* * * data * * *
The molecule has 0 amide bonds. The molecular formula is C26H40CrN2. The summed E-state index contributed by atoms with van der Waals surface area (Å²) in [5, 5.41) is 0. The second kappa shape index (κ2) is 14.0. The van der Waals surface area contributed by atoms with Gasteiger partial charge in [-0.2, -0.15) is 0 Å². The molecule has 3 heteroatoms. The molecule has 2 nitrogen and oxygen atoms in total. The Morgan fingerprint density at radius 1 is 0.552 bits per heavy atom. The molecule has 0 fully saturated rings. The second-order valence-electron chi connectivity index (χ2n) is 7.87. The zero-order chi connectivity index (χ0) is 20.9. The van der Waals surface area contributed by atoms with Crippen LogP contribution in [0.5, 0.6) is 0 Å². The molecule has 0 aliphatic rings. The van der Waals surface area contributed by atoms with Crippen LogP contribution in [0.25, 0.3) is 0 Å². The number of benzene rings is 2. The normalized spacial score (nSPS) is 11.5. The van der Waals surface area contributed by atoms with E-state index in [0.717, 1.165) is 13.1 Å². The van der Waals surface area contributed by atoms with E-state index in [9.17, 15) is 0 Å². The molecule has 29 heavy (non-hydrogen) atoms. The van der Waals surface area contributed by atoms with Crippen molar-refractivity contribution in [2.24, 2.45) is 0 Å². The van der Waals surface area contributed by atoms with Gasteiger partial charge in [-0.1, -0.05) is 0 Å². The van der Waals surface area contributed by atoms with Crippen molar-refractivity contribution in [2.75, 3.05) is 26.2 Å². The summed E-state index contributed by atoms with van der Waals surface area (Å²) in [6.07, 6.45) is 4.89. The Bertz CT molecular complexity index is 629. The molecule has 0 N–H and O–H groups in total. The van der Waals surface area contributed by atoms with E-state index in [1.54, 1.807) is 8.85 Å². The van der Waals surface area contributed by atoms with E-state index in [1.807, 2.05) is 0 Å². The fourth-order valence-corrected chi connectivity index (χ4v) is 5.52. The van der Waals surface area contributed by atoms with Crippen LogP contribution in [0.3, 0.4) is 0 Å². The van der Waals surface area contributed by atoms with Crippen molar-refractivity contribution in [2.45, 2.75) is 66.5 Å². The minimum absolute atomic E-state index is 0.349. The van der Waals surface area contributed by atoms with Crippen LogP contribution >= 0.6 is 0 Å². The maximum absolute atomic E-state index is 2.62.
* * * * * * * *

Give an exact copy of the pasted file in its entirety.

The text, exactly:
The molecule has 0 amide bonds. The molecular formula is C26H40CrN2. The summed E-state index contributed by atoms with van der Waals surface area (Å²) in [5, 5.41) is 0. The second kappa shape index (κ2) is 14.0. The van der Waals surface area contributed by atoms with Gasteiger partial charge in [-0.2, -0.15) is 0 Å². The molecule has 3 heteroatoms. The molecule has 2 nitrogen and oxygen atoms in total. The Morgan fingerprint density at radius 1 is 0.552 bits per heavy atom. The molecule has 0 fully saturated rings. The second-order valence-electron chi connectivity index (χ2n) is 7.87. The zero-order chi connectivity index (χ0) is 20.9. The van der Waals surface area contributed by atoms with Crippen LogP contribution in [0.5, 0.6) is 0 Å². The molecule has 0 aliphatic rings. The van der Waals surface area contributed by atoms with Crippen LogP contribution in [0.25, 0.3) is 0 Å². The number of benzene rings is 2. The normalized spacial score (nSPS) is 11.5. The van der Waals surface area contributed by atoms with E-state index in [0.717, 1.165) is 13.1 Å². The van der Waals surface area contributed by atoms with E-state index in [9.17, 15) is 0 Å². The molecule has 29 heavy (non-hydrogen) atoms. The van der Waals surface area contributed by atoms with Crippen molar-refractivity contribution in [2.24, 2.45) is 0 Å². The van der Waals surface area contributed by atoms with Gasteiger partial charge in [-0.1, -0.05) is 0 Å². The van der Waals surface area contributed by atoms with Crippen molar-refractivity contribution in [2.75, 3.05) is 26.2 Å². The summed E-state index contributed by atoms with van der Waals surface area (Å²) in [6.07, 6.45) is 4.89. The Bertz CT molecular complexity index is 629. The molecule has 0 N–H and O–H groups in total. The van der Waals surface area contributed by atoms with E-state index in [1.54, 1.807) is 8.85 Å². The van der Waals surface area contributed by atoms with E-state index in [1.807, 2.05) is 0 Å². The fourth-order valence-corrected chi connectivity index (χ4v) is 5.52. The van der Waals surface area contributed by atoms with Crippen LogP contribution in [0.3, 0.4) is 0 Å². The van der Waals surface area contributed by atoms with Crippen molar-refractivity contribution in [2.45, 2.75) is 66.5 Å². The minimum absolute atomic E-state index is 0.349. The van der Waals surface area contributed by atoms with Crippen LogP contribution >= 0.6 is 0 Å². The maximum absolute atomic E-state index is 2.62.